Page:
Loyiso Nongxa.

Students also listed Nongxa's removal as part of the their demands in
the memorandum.

"They told us to appear before the university council in two weeks on
the matter of the arrogant vice-chancellor," Masondo said.

He said he did not believe this would make any difference, but would
return to the negotiating table in order to strike a compromise with
management.

Students charge that Nongxa did not take student issues seriously and
was tight-fisted in his control of the university.

The protesting students slowly dispersed, but a handful remained in
Senate House to hear the outcome of the talks, which will be presented
to students by their representatives by 5pm.

As management and student negotiators remained locked in a meeting over
fee hikes at the University of Witwatersrand earlier in the day,
protesting students on campus were chanting slogans and singing songs.

Students carried placards reading: "Wits should be listed in the JSE",
"Higher education for all or no education at all" and "Stop the tuition
fee steam-roller".

Many protesting students felt strongly about the issue and said they
were concerned that the fee hikes would deny many students access to the
university in 2010.

Second year mining engineering student Jabu Sibiya said the increase
would hit poor families hard.

"I don't know whether my parents will be able to pay with such an
increase," he said.

Economics and finance student, Tumz B, said the protest action
highlighted the underlying class and race divisions prevalent at Wits
university.

"I hate to describe it as white and black because the divide is more a
class divide but it's a fact that poorer students are mostly black.

"Most white students won't protest because their parents can afford the
fee," he said.

Internationals relations student Enos Phosa said although the university
was divided because of the historical background of its students, the
goals achieved by the protest would benefit everyone.

"If we succeed the benefits will be universal, but this does impact more
on some than others".

Masondo could not be reached for comment on Wednesday evening.

Sasco president Mawethu Rune said a press briefing would be held on
Thursday on the way forward after Wednesday's meeting.

Sasco secretary general Magasela Mzobe said the meeting was continuing
and there was no indication yet on its outcome. - Sapa



Wits protest continues
SAPA 16 September 2009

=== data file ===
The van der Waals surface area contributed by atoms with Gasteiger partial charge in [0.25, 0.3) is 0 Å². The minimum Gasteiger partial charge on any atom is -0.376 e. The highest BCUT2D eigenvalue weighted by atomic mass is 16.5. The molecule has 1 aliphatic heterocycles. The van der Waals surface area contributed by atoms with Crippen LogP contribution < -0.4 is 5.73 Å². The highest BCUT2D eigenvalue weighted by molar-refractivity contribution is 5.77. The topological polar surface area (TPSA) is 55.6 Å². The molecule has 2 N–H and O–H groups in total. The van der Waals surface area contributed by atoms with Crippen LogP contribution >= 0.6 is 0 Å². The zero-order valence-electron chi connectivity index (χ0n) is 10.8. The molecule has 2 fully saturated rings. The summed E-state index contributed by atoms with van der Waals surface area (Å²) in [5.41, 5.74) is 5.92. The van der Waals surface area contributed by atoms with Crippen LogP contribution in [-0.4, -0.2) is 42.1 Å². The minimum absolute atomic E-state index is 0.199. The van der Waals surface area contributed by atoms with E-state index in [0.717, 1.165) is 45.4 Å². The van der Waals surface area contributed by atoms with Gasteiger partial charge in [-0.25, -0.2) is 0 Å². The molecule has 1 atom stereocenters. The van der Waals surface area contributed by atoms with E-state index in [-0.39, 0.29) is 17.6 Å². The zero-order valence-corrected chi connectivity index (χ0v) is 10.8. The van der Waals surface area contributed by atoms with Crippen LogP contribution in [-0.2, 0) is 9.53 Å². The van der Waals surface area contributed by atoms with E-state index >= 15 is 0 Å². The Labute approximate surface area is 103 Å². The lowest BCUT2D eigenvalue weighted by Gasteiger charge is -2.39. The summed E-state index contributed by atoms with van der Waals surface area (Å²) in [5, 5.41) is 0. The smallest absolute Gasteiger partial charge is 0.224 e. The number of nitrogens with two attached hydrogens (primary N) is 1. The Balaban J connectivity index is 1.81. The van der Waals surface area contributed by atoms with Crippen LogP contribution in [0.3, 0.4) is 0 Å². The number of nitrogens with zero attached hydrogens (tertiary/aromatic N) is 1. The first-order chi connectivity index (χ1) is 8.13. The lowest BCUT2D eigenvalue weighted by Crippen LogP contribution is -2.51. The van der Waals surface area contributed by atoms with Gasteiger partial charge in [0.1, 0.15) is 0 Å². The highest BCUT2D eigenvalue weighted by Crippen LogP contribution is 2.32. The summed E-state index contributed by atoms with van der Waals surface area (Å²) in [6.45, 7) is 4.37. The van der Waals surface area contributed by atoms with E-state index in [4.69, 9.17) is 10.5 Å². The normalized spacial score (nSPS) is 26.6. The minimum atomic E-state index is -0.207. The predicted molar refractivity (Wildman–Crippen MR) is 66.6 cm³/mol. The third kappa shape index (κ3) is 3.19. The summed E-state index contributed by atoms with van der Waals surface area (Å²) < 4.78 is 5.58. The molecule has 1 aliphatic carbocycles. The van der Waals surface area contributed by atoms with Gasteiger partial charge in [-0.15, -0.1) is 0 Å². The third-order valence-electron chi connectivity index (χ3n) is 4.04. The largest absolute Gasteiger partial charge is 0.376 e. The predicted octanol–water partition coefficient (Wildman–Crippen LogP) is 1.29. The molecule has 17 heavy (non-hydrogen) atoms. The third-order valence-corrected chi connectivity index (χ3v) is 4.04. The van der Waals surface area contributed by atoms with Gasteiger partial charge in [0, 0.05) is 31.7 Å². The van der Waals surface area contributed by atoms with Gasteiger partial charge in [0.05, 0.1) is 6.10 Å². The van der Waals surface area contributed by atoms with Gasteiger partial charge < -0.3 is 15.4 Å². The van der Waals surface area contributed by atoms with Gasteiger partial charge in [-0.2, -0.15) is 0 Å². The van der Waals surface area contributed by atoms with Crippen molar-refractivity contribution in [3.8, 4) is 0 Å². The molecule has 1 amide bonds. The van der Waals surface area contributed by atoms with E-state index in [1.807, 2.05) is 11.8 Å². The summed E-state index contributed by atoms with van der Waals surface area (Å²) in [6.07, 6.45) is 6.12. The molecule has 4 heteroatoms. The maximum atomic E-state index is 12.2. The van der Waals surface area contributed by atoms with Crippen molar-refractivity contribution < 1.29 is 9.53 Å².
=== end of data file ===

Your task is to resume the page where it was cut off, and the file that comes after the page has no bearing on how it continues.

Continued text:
Johannesburg - As management and student negotiators remained locked in
a meeting over fee hikes at the University of Witwatersrand on
Wednesday, protesting students weaved their way around the campus
chanting slogans and singing songs.

SA Students' Congress provincial leader Themba Masondo, briefing
students on the progress of the meeting, said the situation between
management and student negotiators was "very hostile".

"Negotiations are ongoing... we are finding that management is highly
arrogant. The situation is very hostile," he said.

Talks were continuing and as long as management failed to comply with
the students' demands the protest would continue.

Students carried placards reading: "Wits should be listed in the JSE"
and "Higher education for all or no education at all".

Many protesting students felt strongly about the issue and said they
were concerned that the fee hikes would deny many students access to the
university in 2010.

Second year mining engineering student Jabu Sibiya said the increase
would hit poor families hard.

'Too heavy a burden'
"I don't know whether my parents will be able to pay with such an
increase," he said.

Sibiya said he had passed maths and science "very well" and he was at
the top of his class but might have to leave should his fees become too
heavy a burden for his parents.

Police were on campus, however, the protest was largely peaceful on
Wednesday afternoon.

Many students milled about making their way from one class to the next
while other sat on the grass enjoying the early spring sun.

Outside the Wits Great Hall a mock image of the Berlin Wall was erected
where musicians entertained students who were seemingly oblivious to the
cause taken up by their colleagues.

One non-protesting student held up a tongue-in-cheek placard saying